The case took its last, critical turn in July. The burly man was back to negotiating with the victims' attorneys. The lawyers' supposed demand for a €200,000 fee and the "unclear situation regarding the clients" -- in short, all the things that had prompted the Defense Ministry to suspend negotiations only three months earlier -- were suddenly irrelevant.
Popal and Docke, demoralized and on edge, were no longer directly involved in the negotiations. Instead, they were being represented by two other attorneys with experience in cases against the Bundeswehr, Remo Klinger and Reiner Geulen, as well as Wolfgang Kaleck, a human rights attorney and general secretary of the European Center for Constitutional and Human Rights. The men were now part of Popal's legal team.
The negotiations continued throughout July. Once again, there was talk of "constructive conversations" and projects, including the construction of a hospital in Kunduz. The teams met three times. Meanwhile, the Bundeswehr was busy creating a fait accompli in Afghanistan.
Bundeswehr employees prepared a list of 102 people entitled to compensation, and then they met and negotiated with the families of the victims. Each family was offered a monetary payment of about €4,000 or $5,000. Accounts were opened at the Kabul Bank in Kunduz, and many of the victims' families accepted the Bundeswehr's offer. They needed the money. After all the investigations, lists of casualties and unsuccessful negotiations of the last few months, they were ready to accept any compensation at all.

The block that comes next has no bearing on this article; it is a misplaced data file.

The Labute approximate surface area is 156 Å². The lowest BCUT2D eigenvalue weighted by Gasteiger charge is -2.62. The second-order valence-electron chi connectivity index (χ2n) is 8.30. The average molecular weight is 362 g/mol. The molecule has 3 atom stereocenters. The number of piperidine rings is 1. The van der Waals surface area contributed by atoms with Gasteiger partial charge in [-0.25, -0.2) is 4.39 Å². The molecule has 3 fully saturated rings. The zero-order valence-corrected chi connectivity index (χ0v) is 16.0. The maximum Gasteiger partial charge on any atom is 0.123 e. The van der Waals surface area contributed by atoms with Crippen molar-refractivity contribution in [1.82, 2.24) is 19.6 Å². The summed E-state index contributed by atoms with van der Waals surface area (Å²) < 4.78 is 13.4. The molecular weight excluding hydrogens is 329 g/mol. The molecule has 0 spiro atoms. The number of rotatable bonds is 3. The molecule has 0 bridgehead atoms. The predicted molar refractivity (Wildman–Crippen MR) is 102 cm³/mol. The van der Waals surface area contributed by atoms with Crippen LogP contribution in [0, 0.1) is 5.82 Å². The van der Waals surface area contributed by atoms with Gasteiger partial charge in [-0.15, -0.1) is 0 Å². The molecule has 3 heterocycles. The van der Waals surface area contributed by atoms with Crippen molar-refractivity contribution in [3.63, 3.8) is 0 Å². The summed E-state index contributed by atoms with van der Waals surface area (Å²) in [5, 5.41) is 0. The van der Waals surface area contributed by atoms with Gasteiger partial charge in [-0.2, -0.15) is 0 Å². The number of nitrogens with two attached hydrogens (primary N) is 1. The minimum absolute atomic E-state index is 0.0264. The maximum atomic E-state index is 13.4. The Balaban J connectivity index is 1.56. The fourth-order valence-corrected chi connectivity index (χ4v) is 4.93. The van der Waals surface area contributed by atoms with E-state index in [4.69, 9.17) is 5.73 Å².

The negotiations continued in Berlin, and a meeting was scheduled for Aug. 10. The attorneys were not unhappy with the way the talks were going. An agreement seemed within reach.
But on Aug. 5, the Defense Ministry informed the attorneys that, for "humanitarian reasons" and "without recognition of a legal obligation," it had come to an agreement with the victims' families. The newspapers, news agencies and television networks reported that the Kunduz case had finally been brought to a close.
It sounded like the last word.
If anyone in this case can be characterized as a winner, it could well be the burly man from the Defense Ministry. At the beginning of the year, he and the attorneys were still negotiating over aid projects worth up to €9 million. Now the Bundeswehr will be paying $5,000 -- not for each life that was lost, but to each family of a victim or multiple victims. In other words, all families will receive the same compensation, no matter how many of their members were killed in the Kunduz bombing. And the cost to the Bundeswehr? Half a million dollars.
Not a bad outcome for a lead negotiator.
In the past, Germany has paid $20,000 to the family of an Afghan woman who was shot at a checkpoint, and $33,000 for a dead Afghan boy. The price has apparently gone down since then. This is partly the result of pressure from Germany's NATO allies. Before, the Germans were seen as driving up prices in Afghanistan. The Kunduz bombing, Germany's war trauma, its big case, is now a $5,000 case. Little more than a wartime fender bender, if you will.
The Kunduz bombing and the compensation claims of the victims' families could end up in a German court soon. If that happens, German judges, thousands of kilometers removed from the war, could find themselves called upon to decide how much a life that was extinguished by a German colonel's order is worth. Karim Popal says that he intends to file a claim for damages.
Everything is prepared, says Popal.
Translated from the German by Christopher Sultan